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Immediate effect of kinesiology tape on ankle stability
  1. Zack M Slevin1,
  2. Graham P Arnold1,
  3. Weijie Wang1,
  4. Rami J Abboud2
  1. 1Institute of Motion Analysis & Research (IMAR), University of Dundee, Dundee, UK
  2. 2Dean's Office, University of Balamand Faculty of Engineering, El-Koura, Lebanon
  1. Correspondence to Dr Graham P Arnold; g.p.arnold{at}; Professor Rami J Abboud; rjabboud{at}


Background Lateral ankle sprain is one of the most common musculoskeletal injuries, particularly among the sporting population. Due to such prevalence, many interventions have been tried to prevent initial, or further, ankle sprains. Current research shows that the use of traditional athletic tape can reduce the incidence of sprain recurrence, but this may be at a cost to athletic performance through restriction of motion. Kinesiology tape, which has become increasingly popular, is elastic in nature, and it is proposed by the manufacturers that it can correct ligament damage. Kinesiology tape, therefore, may be able to improve stability and reduce ankle sprain occurrence while overcoming the problems of traditional tape.

Aim To assess the effect of kinesiology tape on ankle stability.

Methods 27 healthy individuals were recruited, and electromyography (EMG) measurements were recorded from the peroneus longus and tibialis anterior muscles. Recordings were taken from the muscles of the dominant leg during induced sudden ankle inversion perturbations using a custom-made tilting platform system. This was performed with and without using kinesiology tape and shoes, creating four different test conditions: barefoot(without tape), shoe(without tape), barefoot(with tape) and shoe(with tape). For each test condition, the peak muscle activity, average muscle activity and the muscle latency were calculated.

Results No significant difference (p>0.05) was found by using the kinesiology tape on any of the measured variables while the wearing of shoes significantly increased all the variables.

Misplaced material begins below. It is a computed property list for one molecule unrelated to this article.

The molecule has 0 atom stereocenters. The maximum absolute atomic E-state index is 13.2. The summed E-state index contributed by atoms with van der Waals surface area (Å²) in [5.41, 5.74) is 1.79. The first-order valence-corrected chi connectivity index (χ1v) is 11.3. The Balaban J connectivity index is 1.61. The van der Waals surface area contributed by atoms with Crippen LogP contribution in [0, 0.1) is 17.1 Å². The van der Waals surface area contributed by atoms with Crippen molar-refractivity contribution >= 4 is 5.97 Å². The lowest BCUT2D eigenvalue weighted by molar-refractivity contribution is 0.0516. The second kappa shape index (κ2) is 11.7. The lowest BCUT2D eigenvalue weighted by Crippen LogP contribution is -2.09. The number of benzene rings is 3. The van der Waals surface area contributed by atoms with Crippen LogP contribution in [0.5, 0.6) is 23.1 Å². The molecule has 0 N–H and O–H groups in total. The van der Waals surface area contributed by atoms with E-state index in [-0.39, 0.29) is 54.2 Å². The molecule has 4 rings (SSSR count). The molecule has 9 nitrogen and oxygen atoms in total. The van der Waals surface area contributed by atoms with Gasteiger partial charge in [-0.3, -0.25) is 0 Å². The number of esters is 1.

Conclusion Kinesiology tape has no effect on ankle stability and is unable to nullify the detrimental effects that shoes appear to have.

  • taping and bracing
  • ankle
  • sprain

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  • Contributors All coauthors are in agreement to be accountable for the work presented in this manuscript. ZMS: planning and conducting the study, analysing the data, reporting the study and generating the write up. GPA: coplanning, analysing data. WW: statistical analysis. RJA: reporting the study, revision of original manuscript, designing the footplates, submitting the study.

  • Funding This study was internally funded by the department.

  • Competing interests None declared.

  • Patient consent for publication Not required.

  • Ethics approval The study was approved by the University Medical School Research Ethics Committee (Ref: SMED REC 109/18).

  • Provenance and peer review Not commissioned; externally peer reviewed.

  • Data availability statement All data relevant to the study are included in the article or uploaded as online supplementary information. All data relevant to the study are included in the article.

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